Trade agreements between the European Union (EU) and third countries have become one of the threats for Spanish fruit and vegetables. At least, that's what many producers believe, as they see competition in the EU market increase every year.
There are no complaints about the recent trade agreements with Canada or Japan, which are not competitors in the agricultural sector, but about those that are boosting the entry of citrus fruits and other fruits from South Africa, Egypt or Morocco; flowers from Kenya or bananas from Ecuador, which overlap in part with the Spanish campaigns.
Regarding the inclusion of Western Sahara in the latest EU-Morocco agreement, the European Commission (EC) justified it in a 2018 report listing the economic and labor benefits of its incorporation for the Saharawi population. It estimated that fruit and vegetable cultivation in the area could expand from the current 900 hectares to 5,000, with the production volume growing from 64,000 to 500,000 tons in the medium term.
Spain, which years ago was called 'Europe's Orchard', is also keeping a close eye on the Brexit situation, the negotiations with Mercosur and the increase of US tariffs on EU olives (which could now be extended to citrus fruits, wine and cheese) and of Brazil's on garlic.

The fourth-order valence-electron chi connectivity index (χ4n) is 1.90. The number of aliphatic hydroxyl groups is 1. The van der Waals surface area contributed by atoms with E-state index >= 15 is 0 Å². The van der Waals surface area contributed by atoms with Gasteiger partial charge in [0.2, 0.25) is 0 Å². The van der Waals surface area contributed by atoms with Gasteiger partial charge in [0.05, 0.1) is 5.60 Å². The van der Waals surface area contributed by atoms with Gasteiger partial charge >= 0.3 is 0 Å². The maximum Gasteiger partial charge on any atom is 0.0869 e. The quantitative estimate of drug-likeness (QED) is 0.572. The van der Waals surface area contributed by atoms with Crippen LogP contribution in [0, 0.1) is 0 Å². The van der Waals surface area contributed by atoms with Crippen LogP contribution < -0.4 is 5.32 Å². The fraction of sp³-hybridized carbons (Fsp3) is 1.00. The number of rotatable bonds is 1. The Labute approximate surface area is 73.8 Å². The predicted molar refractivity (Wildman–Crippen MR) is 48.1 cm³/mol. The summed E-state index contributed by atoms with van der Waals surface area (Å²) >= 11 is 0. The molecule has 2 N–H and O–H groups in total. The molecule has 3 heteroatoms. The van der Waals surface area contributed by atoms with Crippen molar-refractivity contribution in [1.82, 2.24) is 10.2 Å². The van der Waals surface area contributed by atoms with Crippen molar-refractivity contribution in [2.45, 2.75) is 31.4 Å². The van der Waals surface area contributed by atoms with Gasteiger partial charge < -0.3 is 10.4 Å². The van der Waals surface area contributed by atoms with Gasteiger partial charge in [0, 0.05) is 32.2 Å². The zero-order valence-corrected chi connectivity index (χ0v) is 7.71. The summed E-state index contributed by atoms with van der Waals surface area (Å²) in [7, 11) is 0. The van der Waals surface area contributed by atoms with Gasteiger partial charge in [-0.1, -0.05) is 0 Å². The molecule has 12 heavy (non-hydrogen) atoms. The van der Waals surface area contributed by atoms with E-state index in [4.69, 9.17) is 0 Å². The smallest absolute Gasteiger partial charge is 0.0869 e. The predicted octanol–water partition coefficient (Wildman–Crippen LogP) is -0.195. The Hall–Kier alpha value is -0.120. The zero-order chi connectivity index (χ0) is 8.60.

The main agricultural associations, Cooperativas Agro-alimentarias, Asaja, COAG and UPA, have criticized the loss of margins because of the increase of EU imports from Turkey or Egypt, which adds to the loss of the Russian market due to its veto on European fruit and vegetable products since 2014.
They complain that foreign competitors with lower production costs not only cause the EU to have a greater supply, but can also introduce pests, such as Black Spot, which has been detected in citrus fruits shipped from South Africa.
"The free trade policies are a clear commitment from the EU which has led to an asymmetric globalization. All third countries can access the EU market practically without restrictions, while we face serious difficulties to enter theirs," says the director of Fepex, José María Pozancos.
The representatives of the EC in Madrid deny this. "Agriculture is a key sector for the EU and the Commission is extremely careful when negotiating and signing agreements with other countries. These also include safeguard measures when necessary in order to protect specific national sectors."
The professor of Agrarian Economics of the Polytechnic University of Valencia, José María García Álvarez Coque, acknowledged that the situation is "complex and everyone is partly right, so we must look into what needs to be corrected and what should be protected, since Spain has one of the most export-oriented horticultural sectors on the planet."